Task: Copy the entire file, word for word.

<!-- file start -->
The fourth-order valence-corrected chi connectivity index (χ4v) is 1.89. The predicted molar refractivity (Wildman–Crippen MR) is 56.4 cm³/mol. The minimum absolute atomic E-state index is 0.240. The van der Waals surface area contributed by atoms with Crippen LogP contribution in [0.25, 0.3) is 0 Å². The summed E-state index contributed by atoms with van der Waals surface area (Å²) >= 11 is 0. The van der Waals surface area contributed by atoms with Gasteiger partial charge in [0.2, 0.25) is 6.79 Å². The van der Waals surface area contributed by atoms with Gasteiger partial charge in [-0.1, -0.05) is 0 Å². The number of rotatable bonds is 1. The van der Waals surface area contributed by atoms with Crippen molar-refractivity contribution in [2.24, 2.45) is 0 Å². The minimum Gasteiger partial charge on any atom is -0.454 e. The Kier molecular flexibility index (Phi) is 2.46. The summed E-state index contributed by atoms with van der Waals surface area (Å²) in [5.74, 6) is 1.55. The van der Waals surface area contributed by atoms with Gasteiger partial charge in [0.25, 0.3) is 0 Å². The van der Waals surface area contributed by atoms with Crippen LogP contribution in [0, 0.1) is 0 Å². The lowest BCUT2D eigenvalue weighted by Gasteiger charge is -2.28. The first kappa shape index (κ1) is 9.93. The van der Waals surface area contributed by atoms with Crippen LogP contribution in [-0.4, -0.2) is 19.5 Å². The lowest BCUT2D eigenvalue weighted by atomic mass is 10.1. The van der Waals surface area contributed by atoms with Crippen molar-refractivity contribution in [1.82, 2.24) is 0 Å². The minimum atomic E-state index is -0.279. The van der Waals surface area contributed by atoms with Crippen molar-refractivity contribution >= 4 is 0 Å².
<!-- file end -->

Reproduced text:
The fourth-order valence-corrected chi connectivity index (χ4v) is 1.89. The predicted molar refractivity (Wildman–Crippen MR) is 56.4 cm³/mol. The minimum absolute atomic E-state index is 0.240. The van der Waals surface area contributed by atoms with Crippen LogP contribution in [0.25, 0.3) is 0 Å². The summed E-state index contributed by atoms with van der Waals surface area (Å²) >= 11 is 0. The van der Waals surface area contributed by atoms with Gasteiger partial charge in [0.2, 0.25) is 6.79 Å². The van der Waals surface area contributed by atoms with Gasteiger partial charge in [-0.1, -0.05) is 0 Å². The number of rotatable bonds is 1. The van der Waals surface area contributed by atoms with Crippen molar-refractivity contribution in [2.24, 2.45) is 0 Å². The minimum Gasteiger partial charge on any atom is -0.454 e. The Kier molecular flexibility index (Phi) is 2.46. The summed E-state index contributed by atoms with van der Waals surface area (Å²) in [5.74, 6) is 1.55. The van der Waals surface area contributed by atoms with Gasteiger partial charge in [0.25, 0.3) is 0 Å². The van der Waals surface area contributed by atoms with Crippen LogP contribution in [0, 0.1) is 0 Å². The lowest BCUT2D eigenvalue weighted by Gasteiger charge is -2.28. The first kappa shape index (κ1) is 9.93. The van der Waals surface area contributed by atoms with Crippen LogP contribution in [-0.4, -0.2) is 19.5 Å². The lowest BCUT2D eigenvalue weighted by atomic mass is 10.1. The van der Waals surface area contributed by atoms with Crippen molar-refractivity contribution in [1.82, 2.24) is 0 Å². The minimum atomic E-state index is -0.279. The van der Waals surface area contributed by atoms with Crippen molar-refractivity contribution >= 4 is 0 Å².